WASHINGTON, D.C., USA — Former Maine Senator and U. S. Secretary of Defense, William Cohen sat down with NEWS CENTER Maine this week to weigh in on President Trump’s impeachment trial and the increased pressure surrounding Senator Susan Collins’ future vote on whether to allow witnesses and additional evidence into the trial.
“This is not a win-win, this is a lose-lose situation for someone like Senator Collins and others who are in either blue or purple states,” Cohen said. “If she votes for witnesses or acquittal, she will anger people on the right. If she doesn’t, she’ll anger people on the left.”
Despite ties to the Republican party, the former Senator has spoken frequently about why he feels the allegations against the President – that he withheld hundreds of millions of dollars in assistance to Ukraine in exchange for an investigation into the Bidens, something President Trump denies - are strong enough to be considered impeachable offenses.
“There’s nothing that could change my mind about the gravity of what was done, but I would be open to hearing it,” Cohen said. “Tell me if I’m wrong on this, but based on all my experience and listening to the presentation made to the Intelligence Committee and the House Judiciary Committee, I have not seen any evidence that contradicts the conclusion that there were impeachable offenses.”
Cohen has a unique history with impeachment trials. He served as Secretary of Defense under President Clinton during the 1999 impeachment trial.
He was also a member of the House Judiciary Committee during the 1974 investigation into President Richard Nixon and the Watergate scandal. Cohen angered many Republicans by voting for articles of impeachment against Nixon.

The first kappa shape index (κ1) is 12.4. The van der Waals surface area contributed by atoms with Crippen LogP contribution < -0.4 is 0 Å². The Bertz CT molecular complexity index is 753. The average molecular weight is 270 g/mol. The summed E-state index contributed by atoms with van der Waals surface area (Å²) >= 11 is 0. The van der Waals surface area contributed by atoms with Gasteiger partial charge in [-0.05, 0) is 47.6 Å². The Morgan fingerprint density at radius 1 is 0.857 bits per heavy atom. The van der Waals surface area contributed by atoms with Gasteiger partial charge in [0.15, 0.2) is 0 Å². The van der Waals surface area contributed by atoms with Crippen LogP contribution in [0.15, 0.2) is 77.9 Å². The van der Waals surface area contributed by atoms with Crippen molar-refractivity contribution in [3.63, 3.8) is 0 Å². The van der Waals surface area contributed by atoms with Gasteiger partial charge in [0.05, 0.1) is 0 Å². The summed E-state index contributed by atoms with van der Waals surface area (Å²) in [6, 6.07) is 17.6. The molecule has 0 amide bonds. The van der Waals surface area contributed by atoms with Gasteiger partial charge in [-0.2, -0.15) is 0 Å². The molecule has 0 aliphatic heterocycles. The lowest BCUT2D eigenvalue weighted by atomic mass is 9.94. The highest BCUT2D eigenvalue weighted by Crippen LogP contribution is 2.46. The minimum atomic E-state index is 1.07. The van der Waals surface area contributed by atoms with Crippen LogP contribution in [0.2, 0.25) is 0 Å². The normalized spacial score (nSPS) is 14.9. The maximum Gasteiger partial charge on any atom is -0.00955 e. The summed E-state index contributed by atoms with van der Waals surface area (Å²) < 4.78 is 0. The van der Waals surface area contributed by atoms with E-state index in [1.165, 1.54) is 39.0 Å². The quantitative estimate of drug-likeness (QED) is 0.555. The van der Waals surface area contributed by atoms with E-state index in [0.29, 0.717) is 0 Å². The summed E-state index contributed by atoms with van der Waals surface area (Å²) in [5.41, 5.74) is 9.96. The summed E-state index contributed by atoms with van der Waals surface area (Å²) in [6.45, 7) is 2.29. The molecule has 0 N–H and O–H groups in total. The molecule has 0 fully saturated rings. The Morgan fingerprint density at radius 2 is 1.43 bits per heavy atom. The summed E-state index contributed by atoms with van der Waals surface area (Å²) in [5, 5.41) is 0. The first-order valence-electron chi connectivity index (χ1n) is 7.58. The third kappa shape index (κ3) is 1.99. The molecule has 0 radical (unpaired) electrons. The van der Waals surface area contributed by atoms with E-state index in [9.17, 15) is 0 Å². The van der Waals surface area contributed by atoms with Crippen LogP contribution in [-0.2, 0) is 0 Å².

As it was in 1974, Cohen says the sole duty of Senators during this trial is to listen and determine whether they believe the facts add up to what’s considered to be an impeachable offense – a high crime or misdemeanor.
“During the investigation into Richard Nixon we spent two months trying to come to an understanding of what that phrase meant, and we came to the conclusion it did not have to be a crime,” Cohen said. “It could be something that was so antithetical to the high standards that we expect from the person who operates or sits in that office that he could be removed, or she could be removed, so it doesn’t have to be a crime, it has to be serious.”
He said it’s a moment in his life he still looks back at and reflects on.
At the time, Susan Collins was Cohen’s young intern. She would go on to succeed him in the Senate in 1997 when he stepped into his new role as Defense Secretary. So, it shouldn’t come as a surprise that Cohen is standing behind the Republican Senator as she continues to listen on during the trial.
However, he’s encouraging every Senator to do ‘what they believe is right’ after hearing the evidence and to ignore the polls. He says he has faith Senator Collins and others will do that when they cast their final votes.
“I think what she has to do is what she’s doing, and that is listening, listening to what the factual presentation is to date… and then make a judgment on her own,” Cohen said. “I don’t think it’s necessary to be upfront about it before she has the facts and when she has the facts, I’m confident she’ll do what she believes to be the right thing.”
That controversial vote on whether to allow witnesses into the trial is expected Friday. However, if enough votes are not secured, the impeachment trial of President Trump could be over as early as Friday night.